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SALT LAKE CITY — Over the past two weeks, I fulfilled a life dream with my mother of traveling to Europe. This started in earnest a year ago with an opportunity (my mother’s phone call of, “I want to take you back to the 'Old Country,' i.e., Scotland"), but was a seeming impossibility (age of my children, life schedules) that became a stressful possibility (“Can we just hire a travel agent?”). At last, planets aligned and we were off.
As we traveled through four countries, I noticed signs for “Take Away” — meaning, fast food or take out. Using a double entendre from this experience, I’ve thought about this question: What happens after realizing a dream? What exactly has been my personal “take away”?
1. I can do things that I'm absolutely sure I can’t
From the get-go, I knew from past and painful experience I was not a great trip planner (i.e. the scary hotel where I tried to cook a Thanksgiving turkey in a baby doll oven with a drunk man banging on the wall next door…) However, I learned.
I also learned it’s possible to travel in a train, taxi and bus, as well as eat, sleep and visit global sights using only three French phrases; that you can miss a vital train, lose your passport and break your suitcase and still resolve each situation and enjoy a successful trip; that my mother and I could spend two full weeks together in three countries in various living conditions (with or without sleep-depriving snoring, depending on whose story you believe) and come out of it happier, more connected and ready to repeat.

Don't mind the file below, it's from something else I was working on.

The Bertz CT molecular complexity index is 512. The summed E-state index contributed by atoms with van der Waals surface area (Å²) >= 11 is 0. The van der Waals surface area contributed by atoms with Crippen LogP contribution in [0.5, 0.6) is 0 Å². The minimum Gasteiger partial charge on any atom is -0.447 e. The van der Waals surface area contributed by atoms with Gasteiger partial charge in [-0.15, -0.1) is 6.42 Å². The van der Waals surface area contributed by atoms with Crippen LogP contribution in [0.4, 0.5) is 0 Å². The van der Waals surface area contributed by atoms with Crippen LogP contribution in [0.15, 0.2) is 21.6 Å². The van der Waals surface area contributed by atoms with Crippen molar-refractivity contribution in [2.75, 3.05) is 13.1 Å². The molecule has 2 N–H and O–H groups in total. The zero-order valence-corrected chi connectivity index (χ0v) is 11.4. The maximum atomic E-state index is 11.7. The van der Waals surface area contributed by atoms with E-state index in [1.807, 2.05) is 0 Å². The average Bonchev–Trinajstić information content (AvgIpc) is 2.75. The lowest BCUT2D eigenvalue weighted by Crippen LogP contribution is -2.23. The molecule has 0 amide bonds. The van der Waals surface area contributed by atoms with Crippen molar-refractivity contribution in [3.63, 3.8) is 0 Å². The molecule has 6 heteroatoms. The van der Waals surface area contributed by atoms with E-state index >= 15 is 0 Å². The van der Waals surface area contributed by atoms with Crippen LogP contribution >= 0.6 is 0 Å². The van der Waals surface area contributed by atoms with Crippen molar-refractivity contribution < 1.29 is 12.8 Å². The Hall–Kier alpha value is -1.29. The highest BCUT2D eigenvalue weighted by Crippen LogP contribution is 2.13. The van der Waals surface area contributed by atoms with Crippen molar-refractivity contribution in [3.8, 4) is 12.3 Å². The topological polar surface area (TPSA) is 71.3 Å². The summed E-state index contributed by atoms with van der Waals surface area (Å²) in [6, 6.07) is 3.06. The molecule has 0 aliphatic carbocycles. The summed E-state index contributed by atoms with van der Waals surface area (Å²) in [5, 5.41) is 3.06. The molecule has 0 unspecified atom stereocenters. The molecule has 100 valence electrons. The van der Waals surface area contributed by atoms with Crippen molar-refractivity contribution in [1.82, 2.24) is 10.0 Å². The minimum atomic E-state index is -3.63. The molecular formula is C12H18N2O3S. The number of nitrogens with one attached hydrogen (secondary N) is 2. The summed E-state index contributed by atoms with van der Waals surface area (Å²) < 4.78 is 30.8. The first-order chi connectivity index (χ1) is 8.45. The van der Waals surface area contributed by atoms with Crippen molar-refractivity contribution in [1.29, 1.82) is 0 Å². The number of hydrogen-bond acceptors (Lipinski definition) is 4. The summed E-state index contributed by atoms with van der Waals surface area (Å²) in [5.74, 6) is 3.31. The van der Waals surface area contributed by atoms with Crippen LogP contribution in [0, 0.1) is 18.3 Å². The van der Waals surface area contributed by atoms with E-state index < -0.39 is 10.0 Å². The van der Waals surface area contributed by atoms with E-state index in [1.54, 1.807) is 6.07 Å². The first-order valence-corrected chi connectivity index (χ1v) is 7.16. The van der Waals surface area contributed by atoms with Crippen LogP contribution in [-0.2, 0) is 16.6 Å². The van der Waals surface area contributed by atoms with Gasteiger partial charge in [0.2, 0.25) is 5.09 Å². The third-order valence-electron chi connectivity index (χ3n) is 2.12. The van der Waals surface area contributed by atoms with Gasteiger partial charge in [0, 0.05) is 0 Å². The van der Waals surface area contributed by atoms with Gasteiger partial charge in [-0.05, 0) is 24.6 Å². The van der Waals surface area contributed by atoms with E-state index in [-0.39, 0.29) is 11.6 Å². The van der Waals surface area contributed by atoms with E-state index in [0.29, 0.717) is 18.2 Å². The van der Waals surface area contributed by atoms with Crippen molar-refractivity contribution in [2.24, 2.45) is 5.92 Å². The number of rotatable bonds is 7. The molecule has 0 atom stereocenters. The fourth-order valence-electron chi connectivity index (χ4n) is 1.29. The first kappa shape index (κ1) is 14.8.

2. I must teach my children to pursue their dreams
I learned again that dreams are crucial: they grease the daily grind. Faith gives life purpose, family and relationships give it meaning, and dreams give it sparkle. As my children watched this process unfold, they saw that time marches on. Two weeks passed, whether a dream was achieved or not. How could their time be better used toward pursuing personal endeavors?
They learned that vision is crucial, beginning with “What if…” and a life vision board: I’ve had “Go to Italy” on mine for 10 years. That planning, delegation and preparation are all key to achieving. They also learned they were as integral a part of making my dream happen, as I am to theirs. Without their willingness and support, I could not have enjoyed this extraordinary experience with my mother.
Now, three of our children are making plans for their own trips and what they need to earn to get there. These are once-in-a-lifetime opportunities that have become possible because the vision has not only been allowed, but encouraged and pursued.
3. I must allow a real-time evaluation of family life
Whenever a mom is gone from the home — whether an hour or a week — it’s a perfect time for a real-life check on what her children have internalized from what has been taught — slightly scary, but helpful. Thankfully, I came home to a tidy house and fed children. And I learned that despite my prepared schedules for laundry, chores, babysitting and supervising, life happened and they ignored and/or adjusted the plan, and even improved it.
For example, my supervisor child decided to establish the same babysitting schedule each day (rather than volunteer a time). It worked beautifully. Moments like that tell me, in some things, we’re moving in a good direction — and they’re smarter planners than I am.
Consider the last time you achieved a personal dream. What did you learn from it, what was your personal take away? I encourage you to remember and then share it with your family. In that way they can share in the learning and enjoy a spark of motivation for their own desires.
Connie Sokol is an author, speaker, TV contributor and mother of seven. Contact her at www.conniesokol.com.